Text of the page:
A federal judge ruled Wednesday that President Donald J. Trump's Health and Human Services "conscience rule" that allows doctors, nurses, physicians assistant and more health care providers to refuse participation in abortion based on moral and religious grounds was unconstitutional. New York attorney General Letitia James led the lawsuit on behalf of 19 states and the District of Columbia, which argued that the policy allows Americans to "openly discriminate and refuse to provide necessary health care to patients based on providers’ ‘religious beliefs or moral objections.'"
As explained by the Washington Post, "The rule, proposed by Trump’s Health and Human Services’ Office of Civil Rights more than a year ago, would have protected 'conscience rights' of health care providers by boosting enforcement of at least two dozen laws that allow doctors, nurses, technicians and other providers to opt out of procedures such as abortions or gender-change procedures they object to on personal or religious grounds."
"Health care is a basic right that should never be subject to political games," AG James said in the lawsuit.
"The refusal of care rule was an unlawful attempt," she continued. "We will continue to use every tool at our disposal to protect access to health care and protect the rights of all individuals."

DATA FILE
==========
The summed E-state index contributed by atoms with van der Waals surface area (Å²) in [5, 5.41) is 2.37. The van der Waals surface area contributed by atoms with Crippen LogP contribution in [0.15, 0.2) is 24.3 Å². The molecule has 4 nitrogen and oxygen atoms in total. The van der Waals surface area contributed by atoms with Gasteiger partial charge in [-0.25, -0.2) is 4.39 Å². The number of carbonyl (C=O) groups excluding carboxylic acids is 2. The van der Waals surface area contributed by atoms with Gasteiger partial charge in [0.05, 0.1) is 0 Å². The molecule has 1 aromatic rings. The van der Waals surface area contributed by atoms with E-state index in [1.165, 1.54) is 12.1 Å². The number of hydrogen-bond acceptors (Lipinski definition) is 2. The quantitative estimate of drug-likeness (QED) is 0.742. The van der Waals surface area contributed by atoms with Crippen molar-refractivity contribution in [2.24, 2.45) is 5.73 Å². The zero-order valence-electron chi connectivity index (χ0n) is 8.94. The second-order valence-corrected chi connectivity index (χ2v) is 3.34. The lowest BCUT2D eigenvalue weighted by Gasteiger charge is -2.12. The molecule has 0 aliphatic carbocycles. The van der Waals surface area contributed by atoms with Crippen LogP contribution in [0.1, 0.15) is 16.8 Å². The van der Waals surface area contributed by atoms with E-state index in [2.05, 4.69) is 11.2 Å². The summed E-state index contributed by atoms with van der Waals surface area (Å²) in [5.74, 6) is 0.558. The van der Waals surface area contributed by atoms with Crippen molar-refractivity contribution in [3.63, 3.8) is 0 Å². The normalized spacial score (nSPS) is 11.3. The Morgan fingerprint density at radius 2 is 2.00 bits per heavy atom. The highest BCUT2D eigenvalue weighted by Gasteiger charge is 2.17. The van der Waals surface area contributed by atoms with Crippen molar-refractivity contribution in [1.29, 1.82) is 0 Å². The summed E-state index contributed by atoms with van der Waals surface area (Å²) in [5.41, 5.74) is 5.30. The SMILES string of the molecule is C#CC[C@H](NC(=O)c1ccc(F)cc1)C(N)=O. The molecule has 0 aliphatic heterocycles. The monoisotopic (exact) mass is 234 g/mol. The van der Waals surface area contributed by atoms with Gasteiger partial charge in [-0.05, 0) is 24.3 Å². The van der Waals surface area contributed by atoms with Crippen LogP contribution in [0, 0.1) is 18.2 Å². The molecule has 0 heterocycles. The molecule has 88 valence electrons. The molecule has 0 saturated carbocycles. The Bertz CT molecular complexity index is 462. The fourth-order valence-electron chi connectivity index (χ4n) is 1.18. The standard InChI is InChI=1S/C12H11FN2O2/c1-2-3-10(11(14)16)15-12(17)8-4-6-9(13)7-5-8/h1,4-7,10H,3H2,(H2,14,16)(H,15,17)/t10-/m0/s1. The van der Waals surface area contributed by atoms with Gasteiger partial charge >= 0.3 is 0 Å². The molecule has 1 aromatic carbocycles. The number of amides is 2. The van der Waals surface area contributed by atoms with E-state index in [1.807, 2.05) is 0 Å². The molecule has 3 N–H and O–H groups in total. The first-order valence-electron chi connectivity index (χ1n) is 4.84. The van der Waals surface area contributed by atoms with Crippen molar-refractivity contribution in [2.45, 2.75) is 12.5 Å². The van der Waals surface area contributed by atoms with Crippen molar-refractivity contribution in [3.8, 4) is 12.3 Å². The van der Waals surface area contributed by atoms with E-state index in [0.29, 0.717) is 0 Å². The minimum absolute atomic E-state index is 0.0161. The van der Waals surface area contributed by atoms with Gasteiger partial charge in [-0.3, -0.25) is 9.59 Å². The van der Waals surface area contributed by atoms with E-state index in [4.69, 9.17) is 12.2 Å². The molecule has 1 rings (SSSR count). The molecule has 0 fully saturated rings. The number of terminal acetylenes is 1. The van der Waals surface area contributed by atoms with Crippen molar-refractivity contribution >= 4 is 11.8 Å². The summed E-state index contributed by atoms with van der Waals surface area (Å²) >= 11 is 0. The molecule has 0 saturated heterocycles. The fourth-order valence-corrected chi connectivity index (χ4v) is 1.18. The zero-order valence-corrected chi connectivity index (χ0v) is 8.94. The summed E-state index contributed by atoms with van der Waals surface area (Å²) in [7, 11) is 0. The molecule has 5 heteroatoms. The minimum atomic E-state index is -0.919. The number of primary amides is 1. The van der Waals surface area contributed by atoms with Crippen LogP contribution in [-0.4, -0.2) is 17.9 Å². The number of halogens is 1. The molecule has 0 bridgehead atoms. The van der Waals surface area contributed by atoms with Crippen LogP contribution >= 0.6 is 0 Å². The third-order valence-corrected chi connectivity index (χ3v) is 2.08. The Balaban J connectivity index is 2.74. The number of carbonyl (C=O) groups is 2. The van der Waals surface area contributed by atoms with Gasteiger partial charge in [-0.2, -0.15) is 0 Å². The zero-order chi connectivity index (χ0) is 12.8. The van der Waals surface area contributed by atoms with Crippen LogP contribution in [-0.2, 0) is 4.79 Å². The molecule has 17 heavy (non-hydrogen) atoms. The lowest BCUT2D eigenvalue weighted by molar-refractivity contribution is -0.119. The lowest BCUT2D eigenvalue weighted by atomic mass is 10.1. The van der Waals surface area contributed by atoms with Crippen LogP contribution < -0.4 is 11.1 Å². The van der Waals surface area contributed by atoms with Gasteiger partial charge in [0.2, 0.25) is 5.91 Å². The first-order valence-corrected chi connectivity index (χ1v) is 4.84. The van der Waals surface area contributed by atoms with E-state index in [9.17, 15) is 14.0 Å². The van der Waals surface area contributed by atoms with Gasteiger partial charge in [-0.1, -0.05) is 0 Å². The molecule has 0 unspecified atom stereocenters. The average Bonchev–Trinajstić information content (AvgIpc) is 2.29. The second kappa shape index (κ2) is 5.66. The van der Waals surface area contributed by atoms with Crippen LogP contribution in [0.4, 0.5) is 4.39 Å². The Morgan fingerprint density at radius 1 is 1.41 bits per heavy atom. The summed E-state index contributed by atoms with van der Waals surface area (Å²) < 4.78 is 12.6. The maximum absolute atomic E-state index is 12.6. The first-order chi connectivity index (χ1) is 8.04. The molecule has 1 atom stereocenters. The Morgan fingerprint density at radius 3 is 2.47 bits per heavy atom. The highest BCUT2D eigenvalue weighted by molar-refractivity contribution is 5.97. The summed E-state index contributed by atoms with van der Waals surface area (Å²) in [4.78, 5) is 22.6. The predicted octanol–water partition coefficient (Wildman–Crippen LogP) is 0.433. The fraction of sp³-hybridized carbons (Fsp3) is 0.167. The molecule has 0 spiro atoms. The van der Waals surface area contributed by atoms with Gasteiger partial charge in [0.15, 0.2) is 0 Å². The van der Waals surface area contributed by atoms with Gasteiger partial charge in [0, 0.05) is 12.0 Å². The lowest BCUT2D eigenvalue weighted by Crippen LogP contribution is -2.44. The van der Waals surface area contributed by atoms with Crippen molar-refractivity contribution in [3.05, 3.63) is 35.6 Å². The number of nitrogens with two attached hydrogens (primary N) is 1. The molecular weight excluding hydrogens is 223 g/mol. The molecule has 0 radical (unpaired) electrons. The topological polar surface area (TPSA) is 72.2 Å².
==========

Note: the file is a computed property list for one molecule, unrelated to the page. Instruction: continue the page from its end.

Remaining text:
U.S. District Judge Paul Engelmayer agreed with James' argument and ruled that the HHS policy, which would have stripped organizations' federal funding if they refused to comply with the "conscience rule," was too coercive.
"Wherever the outermost line where persuasion gives way to coercion lies, the threat to pull all HHS funding here crosses it," Engelmayer said.
Stephanie Taub, Senior Counsel for First Liberty Institute, told Townhall that "this decision leaves health care professionals across America vulnerable to being forced to perform, facilitate, or refer for procedures that violate their conscience."
"The Trump Administration’s HHS protections would ensure that health care professionals are free to work consistent with their religious beliefs while providing the best care to their patients," Taub added.